I believe such talk, i'd be climing the walls if anyone tried that on
me. How can people still justify these living conditions? i could
understand the restrictions this spring but not anymore. I suspect if
you asked the people in homes what there preference would be 90 % of
them would want to take there chances with covid.
Why can't we just lift most of the covid restrictions and go back to a
On 10/19/2020 10:07 AM, Gerald Levy via groups.io wrote:
To amplify my point a littlefurther, I have a blind, technophobic
ladyfriend who lives in an assisted living facility. She has been
in complete lockdown since mid-March because of Covid restrictions.
Visitors are not permitted to enter her tiny studio apartment,
except for facility staff and medical personell who are wearing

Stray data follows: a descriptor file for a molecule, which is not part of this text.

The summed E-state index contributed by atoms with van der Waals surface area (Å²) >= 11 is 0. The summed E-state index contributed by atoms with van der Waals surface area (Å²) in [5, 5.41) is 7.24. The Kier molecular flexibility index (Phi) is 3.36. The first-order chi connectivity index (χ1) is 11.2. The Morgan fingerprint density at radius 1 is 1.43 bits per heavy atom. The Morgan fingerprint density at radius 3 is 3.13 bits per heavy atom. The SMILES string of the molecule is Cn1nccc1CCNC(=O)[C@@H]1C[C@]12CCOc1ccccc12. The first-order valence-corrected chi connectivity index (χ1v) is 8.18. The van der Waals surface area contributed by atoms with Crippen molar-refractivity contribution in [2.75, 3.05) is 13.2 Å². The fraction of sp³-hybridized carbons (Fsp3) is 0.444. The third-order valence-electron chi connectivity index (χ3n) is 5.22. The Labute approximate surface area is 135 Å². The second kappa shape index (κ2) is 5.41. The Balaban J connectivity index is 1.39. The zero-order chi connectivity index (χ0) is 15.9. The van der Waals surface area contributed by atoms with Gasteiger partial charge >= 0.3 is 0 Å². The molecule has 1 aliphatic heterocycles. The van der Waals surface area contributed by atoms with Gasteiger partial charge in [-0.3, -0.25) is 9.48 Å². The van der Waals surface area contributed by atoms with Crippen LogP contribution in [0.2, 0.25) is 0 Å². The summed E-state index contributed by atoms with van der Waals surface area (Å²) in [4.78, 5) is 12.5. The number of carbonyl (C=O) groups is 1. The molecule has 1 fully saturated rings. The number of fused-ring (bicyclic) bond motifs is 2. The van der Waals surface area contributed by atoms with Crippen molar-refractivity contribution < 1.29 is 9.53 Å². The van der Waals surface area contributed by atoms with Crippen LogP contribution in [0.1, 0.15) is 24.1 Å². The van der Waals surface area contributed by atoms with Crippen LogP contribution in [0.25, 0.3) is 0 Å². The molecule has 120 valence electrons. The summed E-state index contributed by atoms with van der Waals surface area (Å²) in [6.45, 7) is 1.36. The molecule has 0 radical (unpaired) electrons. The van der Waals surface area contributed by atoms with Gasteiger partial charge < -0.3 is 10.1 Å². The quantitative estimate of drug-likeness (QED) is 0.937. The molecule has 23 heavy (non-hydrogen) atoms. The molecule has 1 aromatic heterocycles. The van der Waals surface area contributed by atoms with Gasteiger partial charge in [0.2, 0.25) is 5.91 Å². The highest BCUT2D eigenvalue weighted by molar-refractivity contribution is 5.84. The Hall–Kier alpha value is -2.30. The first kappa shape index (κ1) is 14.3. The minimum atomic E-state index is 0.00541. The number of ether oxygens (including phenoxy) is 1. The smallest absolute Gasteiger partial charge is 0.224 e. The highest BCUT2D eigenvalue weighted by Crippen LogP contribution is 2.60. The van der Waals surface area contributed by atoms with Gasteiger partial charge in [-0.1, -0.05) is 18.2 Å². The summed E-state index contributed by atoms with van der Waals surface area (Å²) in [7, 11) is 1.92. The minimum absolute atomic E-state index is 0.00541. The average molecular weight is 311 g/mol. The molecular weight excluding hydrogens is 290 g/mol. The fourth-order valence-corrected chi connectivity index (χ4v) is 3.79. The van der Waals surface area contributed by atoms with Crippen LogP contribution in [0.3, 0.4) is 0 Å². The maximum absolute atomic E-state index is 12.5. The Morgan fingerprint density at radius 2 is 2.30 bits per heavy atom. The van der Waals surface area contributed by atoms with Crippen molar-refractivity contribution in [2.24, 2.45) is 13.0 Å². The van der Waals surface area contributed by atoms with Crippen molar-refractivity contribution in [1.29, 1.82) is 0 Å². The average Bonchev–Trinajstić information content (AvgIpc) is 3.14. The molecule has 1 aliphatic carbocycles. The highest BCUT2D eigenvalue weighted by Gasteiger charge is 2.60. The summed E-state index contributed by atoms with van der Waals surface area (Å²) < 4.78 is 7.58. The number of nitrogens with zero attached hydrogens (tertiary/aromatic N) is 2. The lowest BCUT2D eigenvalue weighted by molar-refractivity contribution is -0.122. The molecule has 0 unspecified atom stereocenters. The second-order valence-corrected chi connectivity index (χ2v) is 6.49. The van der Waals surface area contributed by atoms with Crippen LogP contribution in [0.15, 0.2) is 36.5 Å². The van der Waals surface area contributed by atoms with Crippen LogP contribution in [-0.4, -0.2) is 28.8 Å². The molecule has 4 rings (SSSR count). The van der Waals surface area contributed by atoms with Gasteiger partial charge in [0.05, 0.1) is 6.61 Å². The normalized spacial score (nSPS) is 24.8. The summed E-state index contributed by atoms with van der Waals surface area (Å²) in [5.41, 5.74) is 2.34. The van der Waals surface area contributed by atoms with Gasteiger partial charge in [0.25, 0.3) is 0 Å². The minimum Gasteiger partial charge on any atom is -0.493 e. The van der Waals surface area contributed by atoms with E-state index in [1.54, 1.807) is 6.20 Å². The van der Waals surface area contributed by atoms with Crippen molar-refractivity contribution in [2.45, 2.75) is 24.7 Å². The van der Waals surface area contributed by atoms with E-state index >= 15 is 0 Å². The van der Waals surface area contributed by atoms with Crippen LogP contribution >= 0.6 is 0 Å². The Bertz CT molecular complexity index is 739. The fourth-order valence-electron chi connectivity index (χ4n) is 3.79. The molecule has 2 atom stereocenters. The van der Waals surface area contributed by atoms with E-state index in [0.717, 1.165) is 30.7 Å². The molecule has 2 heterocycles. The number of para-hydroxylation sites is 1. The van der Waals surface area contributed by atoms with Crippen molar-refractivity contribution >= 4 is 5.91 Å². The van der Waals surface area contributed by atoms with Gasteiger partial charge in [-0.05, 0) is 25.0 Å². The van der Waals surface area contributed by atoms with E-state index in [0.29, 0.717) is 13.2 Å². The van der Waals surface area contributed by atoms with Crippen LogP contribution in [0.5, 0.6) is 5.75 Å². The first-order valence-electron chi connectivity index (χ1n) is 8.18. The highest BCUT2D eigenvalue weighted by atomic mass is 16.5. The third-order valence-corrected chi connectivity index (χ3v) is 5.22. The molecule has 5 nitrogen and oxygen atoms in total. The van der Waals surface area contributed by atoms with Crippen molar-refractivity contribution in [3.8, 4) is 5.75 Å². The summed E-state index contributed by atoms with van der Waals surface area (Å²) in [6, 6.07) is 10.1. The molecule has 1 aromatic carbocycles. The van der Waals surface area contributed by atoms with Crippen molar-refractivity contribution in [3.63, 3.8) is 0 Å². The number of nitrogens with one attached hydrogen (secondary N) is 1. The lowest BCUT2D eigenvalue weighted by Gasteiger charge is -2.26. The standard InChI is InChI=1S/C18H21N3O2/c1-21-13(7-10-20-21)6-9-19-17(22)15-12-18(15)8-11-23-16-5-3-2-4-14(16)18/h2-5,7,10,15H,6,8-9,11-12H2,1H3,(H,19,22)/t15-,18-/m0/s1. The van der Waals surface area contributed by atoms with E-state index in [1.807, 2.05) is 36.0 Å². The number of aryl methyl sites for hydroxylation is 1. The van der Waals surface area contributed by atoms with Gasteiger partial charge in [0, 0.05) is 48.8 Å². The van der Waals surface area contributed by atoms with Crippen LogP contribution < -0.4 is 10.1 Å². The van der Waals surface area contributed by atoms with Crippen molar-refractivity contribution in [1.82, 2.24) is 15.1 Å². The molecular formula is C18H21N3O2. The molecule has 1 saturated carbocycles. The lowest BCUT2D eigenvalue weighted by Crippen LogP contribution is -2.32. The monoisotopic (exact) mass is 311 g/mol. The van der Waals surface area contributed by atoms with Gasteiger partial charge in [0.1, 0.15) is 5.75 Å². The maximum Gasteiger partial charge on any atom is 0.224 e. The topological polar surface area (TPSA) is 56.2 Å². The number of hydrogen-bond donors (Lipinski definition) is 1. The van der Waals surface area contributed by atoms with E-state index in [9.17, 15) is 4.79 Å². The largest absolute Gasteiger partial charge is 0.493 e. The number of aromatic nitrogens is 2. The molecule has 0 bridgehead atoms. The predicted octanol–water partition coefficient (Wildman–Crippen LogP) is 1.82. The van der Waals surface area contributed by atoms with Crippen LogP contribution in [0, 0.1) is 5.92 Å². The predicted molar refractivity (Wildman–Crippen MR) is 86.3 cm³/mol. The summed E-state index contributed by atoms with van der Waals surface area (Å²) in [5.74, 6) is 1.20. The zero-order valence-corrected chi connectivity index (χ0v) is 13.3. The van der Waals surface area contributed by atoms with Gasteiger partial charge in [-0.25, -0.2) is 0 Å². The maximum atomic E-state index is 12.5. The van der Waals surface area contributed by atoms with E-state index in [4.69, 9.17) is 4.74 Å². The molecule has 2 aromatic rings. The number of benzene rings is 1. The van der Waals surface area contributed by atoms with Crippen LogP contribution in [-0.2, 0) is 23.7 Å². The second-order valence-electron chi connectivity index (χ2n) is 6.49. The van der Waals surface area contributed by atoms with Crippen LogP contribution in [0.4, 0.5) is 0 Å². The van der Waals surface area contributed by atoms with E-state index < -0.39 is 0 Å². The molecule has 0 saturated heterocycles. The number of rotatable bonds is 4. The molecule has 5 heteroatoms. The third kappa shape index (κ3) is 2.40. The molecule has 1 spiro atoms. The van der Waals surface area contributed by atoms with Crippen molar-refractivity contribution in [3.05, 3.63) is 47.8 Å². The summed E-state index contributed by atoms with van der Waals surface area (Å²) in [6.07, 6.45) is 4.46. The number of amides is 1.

protective garb and equipment. She is not allowed to leave her
apartment for any reason. Meals are left outside her door. It's
like living in solitary confinement in a maximum security prison.
All this for $8000 a month. Her ten-year old Windows 7 computeris
beginning to show signs of old age. Who is going to set up a new
computer for her if the old one dies? The management of the
facility has already told her that if her computer, which she is
totally dependent on to communicate with the outside word, finally
dies, she will just have to learn to live without it. Thank
goodness, she still has a working land line phone, because her
Jitterbug flip phone has also been giving her trouble. So getting
sighted tech help may be difficult to impossible right now for many
blind computer and cell phone users.
On 10/19/2020 9:37 AM, Gerald Levy via groups.io wrote:
This is not quite true. As a blind person, you are most definitely
entitled to a special car and"chauffeur". It's called paratransit,
and it is a service availabel for reasonable fare in all major
cities includingChicago. Non-disabled residents cannot take
advantage of this service. So what if the car isn't a Rolls Royce?
It will still take you where you want to go. So your argument
isspecious. And by the way, sighted consumers who have dexterity
or other health issues that make using a touchscreen impossible are